The yen weakened, snapping a three- day advance, as signs of strengthening manufacturing in China damped demand for refuge assets and a Japanese official endorsed the currency’s drop to 100 per dollar.
The yen fell against all its major counterparts after Japan’s Deputy Economy Minister Yasutoshi Nishimura said its correction from strong levels “isn’t over yet.” It paced losses among Asian currencies after North Korea threatened to test nuclear weapons. The 17-nation euro rallied.
“Yen selling accelerated after the Chinese data,” said Yuji Saito, the director of the foreign-exchange department in Tokyo at Credit Agricole SA. (ACA) “The weakness in the yen has been reinforced as the market is selling Asian assets amid rising geopolitical risks in North Korea.”
The yen lost 0.8 percent to 89.35 per dollar as of 6:47 a.m. in London after gaining 1.7 percent in the previous three days. The Japanese currency reached 90.25 on Jan. 21, the weakest level since June 2010. It fell 1 percent to 119.15 per euro from yesterday. The euro climbed 0.2 percent to $1.3339.
HSBC Holdings Plc and Markit Economics said today the preliminary reading of China’s Purchasing Managers’ Index rose to 51.9 in January from the 51.5 final reading for December and the 51.7 median estimate of analysts surveyed by Bloomberg News.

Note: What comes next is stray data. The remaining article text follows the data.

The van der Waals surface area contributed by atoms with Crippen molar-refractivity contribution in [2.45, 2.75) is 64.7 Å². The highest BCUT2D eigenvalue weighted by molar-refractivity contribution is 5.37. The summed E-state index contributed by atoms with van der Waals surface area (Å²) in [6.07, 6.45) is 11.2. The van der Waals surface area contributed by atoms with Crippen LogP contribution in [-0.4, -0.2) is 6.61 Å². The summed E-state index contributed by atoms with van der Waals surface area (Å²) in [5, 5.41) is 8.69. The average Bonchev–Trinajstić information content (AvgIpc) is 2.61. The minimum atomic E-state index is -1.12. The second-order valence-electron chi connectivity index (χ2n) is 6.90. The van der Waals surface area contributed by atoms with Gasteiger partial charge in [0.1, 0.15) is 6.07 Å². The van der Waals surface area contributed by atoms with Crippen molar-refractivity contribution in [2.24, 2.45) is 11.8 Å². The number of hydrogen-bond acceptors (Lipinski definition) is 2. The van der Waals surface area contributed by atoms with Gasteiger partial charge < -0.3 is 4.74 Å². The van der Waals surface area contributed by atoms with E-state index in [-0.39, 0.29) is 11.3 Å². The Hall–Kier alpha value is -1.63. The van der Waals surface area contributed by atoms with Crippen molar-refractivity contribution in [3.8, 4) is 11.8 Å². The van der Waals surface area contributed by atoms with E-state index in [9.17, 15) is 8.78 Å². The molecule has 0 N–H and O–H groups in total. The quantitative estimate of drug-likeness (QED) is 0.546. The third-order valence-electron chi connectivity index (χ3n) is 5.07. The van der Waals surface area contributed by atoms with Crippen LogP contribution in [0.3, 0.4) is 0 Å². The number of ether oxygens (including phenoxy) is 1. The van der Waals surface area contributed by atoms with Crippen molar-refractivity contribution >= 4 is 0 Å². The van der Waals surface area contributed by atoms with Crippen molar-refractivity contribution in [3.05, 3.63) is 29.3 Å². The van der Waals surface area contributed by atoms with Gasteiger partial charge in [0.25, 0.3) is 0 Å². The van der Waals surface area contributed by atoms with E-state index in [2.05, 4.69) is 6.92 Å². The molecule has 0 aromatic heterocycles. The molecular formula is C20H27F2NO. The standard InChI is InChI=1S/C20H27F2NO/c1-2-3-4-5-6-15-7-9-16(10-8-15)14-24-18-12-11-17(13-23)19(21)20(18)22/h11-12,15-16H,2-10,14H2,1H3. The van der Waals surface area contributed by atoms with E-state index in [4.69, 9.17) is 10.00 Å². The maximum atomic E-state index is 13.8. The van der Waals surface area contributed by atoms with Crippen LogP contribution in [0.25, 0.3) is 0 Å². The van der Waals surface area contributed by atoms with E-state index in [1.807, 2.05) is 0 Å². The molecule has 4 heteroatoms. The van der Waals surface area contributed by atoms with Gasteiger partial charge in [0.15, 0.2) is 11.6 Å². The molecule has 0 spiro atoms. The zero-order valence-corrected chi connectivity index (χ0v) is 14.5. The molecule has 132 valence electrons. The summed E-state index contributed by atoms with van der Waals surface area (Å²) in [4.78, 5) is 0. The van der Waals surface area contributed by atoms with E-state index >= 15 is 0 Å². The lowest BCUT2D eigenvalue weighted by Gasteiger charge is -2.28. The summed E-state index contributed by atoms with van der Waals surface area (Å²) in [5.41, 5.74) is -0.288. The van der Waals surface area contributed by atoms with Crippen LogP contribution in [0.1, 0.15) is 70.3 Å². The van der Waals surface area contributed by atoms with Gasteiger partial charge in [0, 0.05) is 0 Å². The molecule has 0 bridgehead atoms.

Japan’s Nishimura said a yen at 100 to the dollar wouldn’t be a problem, suggesting global criticism may fail to convince Prime Minister Shinzo Abe to temper his campaign to weaken the currency. Nishimura spoke in an interview in Tokyo today.
Japanese imports exceeded exports by 641.5 billion yen ($7.2 billion) last month, compared to a 954.8 billion yen gap in November, the Ministry of Finance said today. Exports dropped by more than forecast, and the annual trade deficit was a record 6.93 trillion yen, the data showed.
Japanese consumer prices excluding fresh food probably fell 0.2 percent in December from a year earlier, economists said before the figures due tomorrow. The Bank of Japan (8301) this week increased its inflation target to 2 percent and announced open- ended asset purchases to start next year.
“There is very little substance in terms of the BOJ’s agreement to policy action that backs up its commitment to the inflation target or provides an underpinning for a move weaker in the yen,” said Ray Attrill, global co-head of currency strategy at National Australia Bank Ltd. in Sydney.
North Korea threatened to conduct a nuclear weapons test “targeted” at the U.S. after the Obama administration pushed through new United Nations sanctions against the state for its rocket launch last month.
South Korea’s won declined 0.3 percent to 1,068.85 per dollar. The Shanghai Composite Index of shares lost 0.5 percent and South Korea’s Kospi Index dropped 0.8 percent.